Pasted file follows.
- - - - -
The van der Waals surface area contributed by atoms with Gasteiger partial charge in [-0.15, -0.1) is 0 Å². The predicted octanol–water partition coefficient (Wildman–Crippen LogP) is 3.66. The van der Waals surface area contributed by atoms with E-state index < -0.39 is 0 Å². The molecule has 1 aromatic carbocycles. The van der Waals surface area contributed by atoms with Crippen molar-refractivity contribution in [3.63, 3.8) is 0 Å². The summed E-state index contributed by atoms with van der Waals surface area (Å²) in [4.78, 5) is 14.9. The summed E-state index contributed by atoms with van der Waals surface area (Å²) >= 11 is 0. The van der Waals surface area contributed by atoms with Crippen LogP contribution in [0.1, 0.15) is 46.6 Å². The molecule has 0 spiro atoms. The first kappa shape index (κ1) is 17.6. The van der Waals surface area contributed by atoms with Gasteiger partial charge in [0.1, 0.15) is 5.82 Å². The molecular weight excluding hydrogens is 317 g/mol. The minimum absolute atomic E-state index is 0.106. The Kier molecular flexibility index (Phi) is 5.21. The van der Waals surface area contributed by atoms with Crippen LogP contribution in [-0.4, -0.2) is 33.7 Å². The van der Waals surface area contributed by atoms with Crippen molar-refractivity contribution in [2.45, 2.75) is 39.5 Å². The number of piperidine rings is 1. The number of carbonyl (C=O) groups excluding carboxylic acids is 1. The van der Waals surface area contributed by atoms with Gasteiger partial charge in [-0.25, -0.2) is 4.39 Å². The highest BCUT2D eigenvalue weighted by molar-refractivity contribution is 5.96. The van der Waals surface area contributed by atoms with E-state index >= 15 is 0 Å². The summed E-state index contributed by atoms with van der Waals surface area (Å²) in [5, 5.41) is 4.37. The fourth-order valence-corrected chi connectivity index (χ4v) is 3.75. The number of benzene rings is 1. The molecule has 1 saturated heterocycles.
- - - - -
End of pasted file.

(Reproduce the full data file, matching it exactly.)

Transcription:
The van der Waals surface area contributed by atoms with Gasteiger partial charge in [-0.15, -0.1) is 0 Å². The predicted octanol–water partition coefficient (Wildman–Crippen LogP) is 3.66. The van der Waals surface area contributed by atoms with E-state index < -0.39 is 0 Å². The molecule has 1 aromatic carbocycles. The van der Waals surface area contributed by atoms with Crippen molar-refractivity contribution in [3.63, 3.8) is 0 Å². The summed E-state index contributed by atoms with van der Waals surface area (Å²) in [4.78, 5) is 14.9. The summed E-state index contributed by atoms with van der Waals surface area (Å²) >= 11 is 0. The van der Waals surface area contributed by atoms with Crippen LogP contribution in [0.1, 0.15) is 46.6 Å². The molecule has 0 spiro atoms. The first kappa shape index (κ1) is 17.6. The van der Waals surface area contributed by atoms with Gasteiger partial charge in [0.1, 0.15) is 5.82 Å². The molecular weight excluding hydrogens is 317 g/mol. The minimum absolute atomic E-state index is 0.106. The Kier molecular flexibility index (Phi) is 5.21. The van der Waals surface area contributed by atoms with Crippen LogP contribution in [-0.4, -0.2) is 33.7 Å². The van der Waals surface area contributed by atoms with Crippen molar-refractivity contribution in [2.45, 2.75) is 39.5 Å². The number of piperidine rings is 1. The number of carbonyl (C=O) groups excluding carboxylic acids is 1. The van der Waals surface area contributed by atoms with Gasteiger partial charge in [-0.25, -0.2) is 4.39 Å². The highest BCUT2D eigenvalue weighted by molar-refractivity contribution is 5.96. The van der Waals surface area contributed by atoms with E-state index >= 15 is 0 Å². The summed E-state index contributed by atoms with van der Waals surface area (Å²) in [5, 5.41) is 4.37. The fourth-order valence-corrected chi connectivity index (χ4v) is 3.75. The number of benzene rings is 1. The molecule has 1 saturated heterocycles.